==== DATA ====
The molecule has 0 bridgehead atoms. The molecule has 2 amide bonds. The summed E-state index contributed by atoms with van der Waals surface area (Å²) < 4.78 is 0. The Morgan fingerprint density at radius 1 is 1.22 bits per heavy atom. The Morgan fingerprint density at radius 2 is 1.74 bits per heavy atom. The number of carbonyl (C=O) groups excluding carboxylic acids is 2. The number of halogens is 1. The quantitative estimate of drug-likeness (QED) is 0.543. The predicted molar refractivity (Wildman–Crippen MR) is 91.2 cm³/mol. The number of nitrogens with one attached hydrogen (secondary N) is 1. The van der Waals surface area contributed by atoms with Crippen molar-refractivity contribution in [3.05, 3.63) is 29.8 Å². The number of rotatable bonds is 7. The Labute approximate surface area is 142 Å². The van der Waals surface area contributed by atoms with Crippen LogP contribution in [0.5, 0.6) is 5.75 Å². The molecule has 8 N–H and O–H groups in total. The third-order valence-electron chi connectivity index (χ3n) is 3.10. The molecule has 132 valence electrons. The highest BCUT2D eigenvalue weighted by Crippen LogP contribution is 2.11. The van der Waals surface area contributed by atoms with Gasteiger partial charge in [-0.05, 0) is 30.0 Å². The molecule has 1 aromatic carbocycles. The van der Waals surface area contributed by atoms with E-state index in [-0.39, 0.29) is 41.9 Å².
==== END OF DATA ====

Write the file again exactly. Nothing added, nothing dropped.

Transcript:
The molecule has 0 bridgehead atoms. The molecule has 2 amide bonds. The summed E-state index contributed by atoms with van der Waals surface area (Å²) < 4.78 is 0. The Morgan fingerprint density at radius 1 is 1.22 bits per heavy atom. The Morgan fingerprint density at radius 2 is 1.74 bits per heavy atom. The number of carbonyl (C=O) groups excluding carboxylic acids is 2. The number of halogens is 1. The quantitative estimate of drug-likeness (QED) is 0.543. The predicted molar refractivity (Wildman–Crippen MR) is 91.2 cm³/mol. The number of nitrogens with one attached hydrogen (secondary N) is 1. The van der Waals surface area contributed by atoms with Crippen molar-refractivity contribution in [3.05, 3.63) is 29.8 Å². The number of rotatable bonds is 7. The Labute approximate surface area is 142 Å². The van der Waals surface area contributed by atoms with Crippen LogP contribution in [0.5, 0.6) is 5.75 Å². The molecule has 8 N–H and O–H groups in total. The third-order valence-electron chi connectivity index (χ3n) is 3.10. The molecule has 132 valence electrons. The highest BCUT2D eigenvalue weighted by Crippen LogP contribution is 2.11. The van der Waals surface area contributed by atoms with Gasteiger partial charge in [-0.05, 0) is 30.0 Å². The molecule has 1 aromatic carbocycles. The van der Waals surface area contributed by atoms with E-state index in [-0.39, 0.29) is 41.9 Å².